Golden Gate Bridge Article – Zyzzyva

Contemporary books like those in the Harry Potter series and The Hunger Games are known far and wide, dominating today’s literary market; they’ve been made into movies and top The New York Times bestsellers list. But what were the bestsellers that people were reading in the 1930s? The San Francisco Public Library can tell you. This year, in honor of the 75th Anniversary of the opening of the Golden Gate Bridge, the Library is displaying an exhibition, Bridging Minds: San Francisco Reads, 1933-1937.

The Golden Gate Bridge is the icon of San Francisco, featured in movies and T.V. shows, an instant reminder that a story is set in the foggy city. However, what most people don’t think of when they think of the Golden Gate Bridge is that it was built during the Great Depression, which lasted throughout the 1930s. People were losing their homes and their jobs while this massive bridge, signifying a promised grandeur for San Francisco, was being built over them. The Golden Gate Bridge, while ostentatious, gave people jobs. Someone had to build it, after all.

The exhibition at the library gives a little history of the bridge being built, but also highlights the books, booksellers and bookmakers that were popular at the time. Despite the Depression, or perhaps because of it, books were being read a lot, and not just the kind of quick paperbacks sold in airports, easily disposed after a flight. People read deeply intellectual books like An American Doctor’s Odyssey by Victor Heiser, an autobiography of a doctor who traveled the globe. They also read books that remain literary classics today, like Of Mice and Men by John Steinbeck. Sure, there were also romance novels being read. (Margaret Mitchell’s Gone With the Wind is also on display.) But many of the books were very serious, such as Grim Journey: The Adventures of the Emigrating Company Known as the Donner Party by Hoffman Birney, or In the Second Year by Storm Jameson, about a British fascist regime. Other books that were major successes in their day and were made into movies, like Anthony Adverse by Hervey Allen, are now all but forgotten.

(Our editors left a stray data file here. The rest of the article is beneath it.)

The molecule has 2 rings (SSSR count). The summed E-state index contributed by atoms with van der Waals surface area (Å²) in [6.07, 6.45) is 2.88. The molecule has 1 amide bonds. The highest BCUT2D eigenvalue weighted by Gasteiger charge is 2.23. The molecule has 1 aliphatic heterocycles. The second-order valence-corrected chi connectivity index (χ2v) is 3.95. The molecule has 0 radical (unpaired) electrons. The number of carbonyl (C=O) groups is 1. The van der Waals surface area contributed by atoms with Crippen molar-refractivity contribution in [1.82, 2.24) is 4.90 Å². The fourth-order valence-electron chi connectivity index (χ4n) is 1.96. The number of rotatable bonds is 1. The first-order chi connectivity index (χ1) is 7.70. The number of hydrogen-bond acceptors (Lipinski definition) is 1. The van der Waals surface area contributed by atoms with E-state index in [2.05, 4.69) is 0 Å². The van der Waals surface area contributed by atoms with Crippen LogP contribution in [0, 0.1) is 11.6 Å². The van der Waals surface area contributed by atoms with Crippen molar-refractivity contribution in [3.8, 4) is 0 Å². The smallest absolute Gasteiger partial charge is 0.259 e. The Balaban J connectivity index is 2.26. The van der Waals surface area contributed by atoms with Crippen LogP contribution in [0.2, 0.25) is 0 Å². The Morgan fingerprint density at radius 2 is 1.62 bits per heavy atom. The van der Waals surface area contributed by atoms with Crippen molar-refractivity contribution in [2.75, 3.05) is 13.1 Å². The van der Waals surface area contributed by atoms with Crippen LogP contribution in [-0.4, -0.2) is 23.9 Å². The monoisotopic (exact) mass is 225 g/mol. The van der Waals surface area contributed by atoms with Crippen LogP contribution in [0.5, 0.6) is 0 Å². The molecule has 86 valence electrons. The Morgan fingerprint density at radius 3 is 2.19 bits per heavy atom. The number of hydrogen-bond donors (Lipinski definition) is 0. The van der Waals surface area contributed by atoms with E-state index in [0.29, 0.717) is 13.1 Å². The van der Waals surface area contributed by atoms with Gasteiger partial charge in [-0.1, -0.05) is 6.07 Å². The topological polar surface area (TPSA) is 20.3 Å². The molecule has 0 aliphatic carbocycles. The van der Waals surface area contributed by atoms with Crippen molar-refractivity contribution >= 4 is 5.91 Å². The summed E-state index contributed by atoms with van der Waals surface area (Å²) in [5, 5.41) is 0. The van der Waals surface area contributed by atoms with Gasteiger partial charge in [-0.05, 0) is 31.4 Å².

First and early editions of these books are on display on the 6th floor of the Main Library, just outside the San Francisco History Center. The exhibition also gives information about where people bought the books, as well as the printers and publishers. Jonck & Seeger were among the local publishers of the time, and booksellers included the Gelber-Lilienthal Bookshop, Newbegins and Paul Elder & Company.

The Great Depression was hard; books provided people with cheap (or free, if using the San Francisco Public Library) entertainment at a time when spirits were low. It also resulted in a large increase in library use in San Francisco, with circulation nearly doubling during this period and libraries staying open from 9 a.m. to 10 p.m. most days. In addition, several neighborhood libraries and “deposit stations” opened during this period, recognizing the city’s need for literary diversions.

 

 

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